It claimed the public directory where Hugo publishes the compiled site contents to was created in 1754… which is probably a bit older than seems plausible. My blog still published correctly; it was only tar being salty about the weird timestamp. I used stat to check the directory and confirmed that the timetsamp on when it was modified was completely borked:

stat blog/public/

That told me:

 File: blog/public/
 Size: 4096        Blocks: 8          IO Block: 4096   directory
 Device: fc01h/64513d    Inode: 512063      Links: 73
 Access: (0755/drwxr-xr-x)  Uid: ( 1000/    john)   Gid: ( 1000/    john)
 Access: 2020-07-21 18:58:28.669384769 -0500
 Modify: 1754-08-30 16:53:05.128654848 -0550
 Change: 2020-07-21 18:58:28.189382080 -0500
 Birth: -

After some searches online I found the following GitHub issue thread confirming that plenty of people other than me were seeing the same problem and that it was still present in the current version of Hugo. While I had initially been confused as to why I suddenly started seeing this now since I hadn’t upgraded Hugo or anything like that, I saw a few comments indicating that placing items in Hugo’s static directory seemed to trigger the issue; I had placed an image there from my last post, and it was the first addition to that directory in quite a while. With some additional searching and testing, I verified I could do the following to simply ignore the warning from tar:

tar -zvcf /home/fail/backups/failti_me.tar.gz blog --warning=no-timestamp

I didn’t like the idea of having such a wonky date on my filesystem; as a result, I started searching for how I could fix it by manually adjusting the “Modify” timestamp. touch seemed like a likely candidate, and after reviewing the man page I saw that there was a -t flag for it which would allow me to manually specify the timestamp. I basically just wanted to set it to the current time so I added the following to the my script which recompiles the site, placing it after the build and before rsyncing the contents of the public directory to the Nginx directory.

STUPID=$(date "+%y%m%d%H%M")
touch -t $STUPID /home/john/blog/public/

Sure enough, after running this the resulting tar command has no qualms. Likewise, re-running the stat command from above shows the current date and time as the modified time on the directory. I really hope this bug gets fixed soon since it seems to have been around for a hot minute, but at least I have a workaround for the time being.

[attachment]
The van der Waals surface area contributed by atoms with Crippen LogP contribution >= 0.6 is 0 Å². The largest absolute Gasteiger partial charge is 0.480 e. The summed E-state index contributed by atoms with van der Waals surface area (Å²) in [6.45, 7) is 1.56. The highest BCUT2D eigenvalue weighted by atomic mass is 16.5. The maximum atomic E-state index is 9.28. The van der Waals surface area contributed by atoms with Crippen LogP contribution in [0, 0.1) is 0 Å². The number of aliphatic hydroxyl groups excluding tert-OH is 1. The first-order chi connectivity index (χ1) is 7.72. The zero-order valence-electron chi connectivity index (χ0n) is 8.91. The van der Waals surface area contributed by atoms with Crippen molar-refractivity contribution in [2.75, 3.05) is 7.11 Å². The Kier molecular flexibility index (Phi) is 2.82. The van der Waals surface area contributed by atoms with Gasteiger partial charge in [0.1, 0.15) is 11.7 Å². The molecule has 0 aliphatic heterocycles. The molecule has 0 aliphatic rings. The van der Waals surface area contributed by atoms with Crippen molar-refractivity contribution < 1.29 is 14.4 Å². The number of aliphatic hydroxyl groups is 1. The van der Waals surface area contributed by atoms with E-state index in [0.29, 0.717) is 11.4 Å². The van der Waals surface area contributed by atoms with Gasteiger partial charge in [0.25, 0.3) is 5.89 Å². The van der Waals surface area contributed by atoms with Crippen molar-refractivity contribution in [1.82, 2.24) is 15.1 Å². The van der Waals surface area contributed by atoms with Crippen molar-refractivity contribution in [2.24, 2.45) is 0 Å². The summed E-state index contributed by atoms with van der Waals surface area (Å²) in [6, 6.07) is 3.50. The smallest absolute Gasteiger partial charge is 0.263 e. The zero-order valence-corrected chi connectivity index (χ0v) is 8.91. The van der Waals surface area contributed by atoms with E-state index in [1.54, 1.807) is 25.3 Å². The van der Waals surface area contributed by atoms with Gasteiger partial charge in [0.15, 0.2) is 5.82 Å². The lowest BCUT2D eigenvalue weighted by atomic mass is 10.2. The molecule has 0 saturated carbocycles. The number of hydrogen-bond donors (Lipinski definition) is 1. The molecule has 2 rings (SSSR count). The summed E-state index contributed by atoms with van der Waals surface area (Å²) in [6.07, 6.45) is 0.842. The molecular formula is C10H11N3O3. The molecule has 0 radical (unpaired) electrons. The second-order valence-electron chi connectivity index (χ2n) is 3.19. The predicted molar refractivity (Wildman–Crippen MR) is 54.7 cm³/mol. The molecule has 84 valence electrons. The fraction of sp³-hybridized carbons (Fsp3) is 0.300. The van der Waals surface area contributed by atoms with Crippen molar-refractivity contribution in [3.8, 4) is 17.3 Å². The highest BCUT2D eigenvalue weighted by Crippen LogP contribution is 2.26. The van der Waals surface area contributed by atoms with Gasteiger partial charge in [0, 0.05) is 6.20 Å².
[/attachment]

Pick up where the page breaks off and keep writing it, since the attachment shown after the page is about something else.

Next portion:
Self-Hosting A Static Website

Earlier this week a friend reached out to me regarding a website. He had just finished developing his very first iOS game and was ready to submit it to Apple for approval. One of Apple’s myriad requirements, though, is a website containing the author’s privacy policy. My friend had no website and no idea how to make one, so he asked me if I could help. It seems wild to me that someone could have the chops to make an iOS app in Objective-C or Swift but not be able to make a website, but each of us has a different skill set.

We first took some early steps gathering requirements. What did he want for the site? Literally just the privacy policy. Where did he want to host it? Wherever was the cheapest. Did he have a domain name already? Yes! This was fairly straightforward; he literally just wanted the very basics. After a bit of discussion I convinced him to write up a quick “about me” type of page so that we could have more than just the privacy policy. From there I could get to work.

Hosting

The first thing I did was have him head over to Vultr and spin up their cheapest instance. I think this is running him $5 USD per month. I had him pick Ubuntu as the server operating system given that it’s the one I’m most familiar with. My friend has some familiarity with Linux but not a lot of practical knowledge; when I asked him to shoot me some SSH credentials with sudo access he literally sent me the root account from Vultr. Ick.

Configuring The Host

Accounts

My first goal was to configure the host. I started that off by creating user accounts for each of us:

adduser username
usermod -aG sudo username

After switching users and verifying my new account worked, I disabled root’s ability to log in:

sudo passwd -l root

Ports

Next I wanted to change the default SSH port since having 22 open means a million places from across the planet are going to throw garbage traffic at your server. I did this by modifying the SSH config at /etc/ssh/sshd_config, finding the line with #Port 22, uncommenting it, and changing the port to a high number of my friend’s choice. Then I restarted SSH: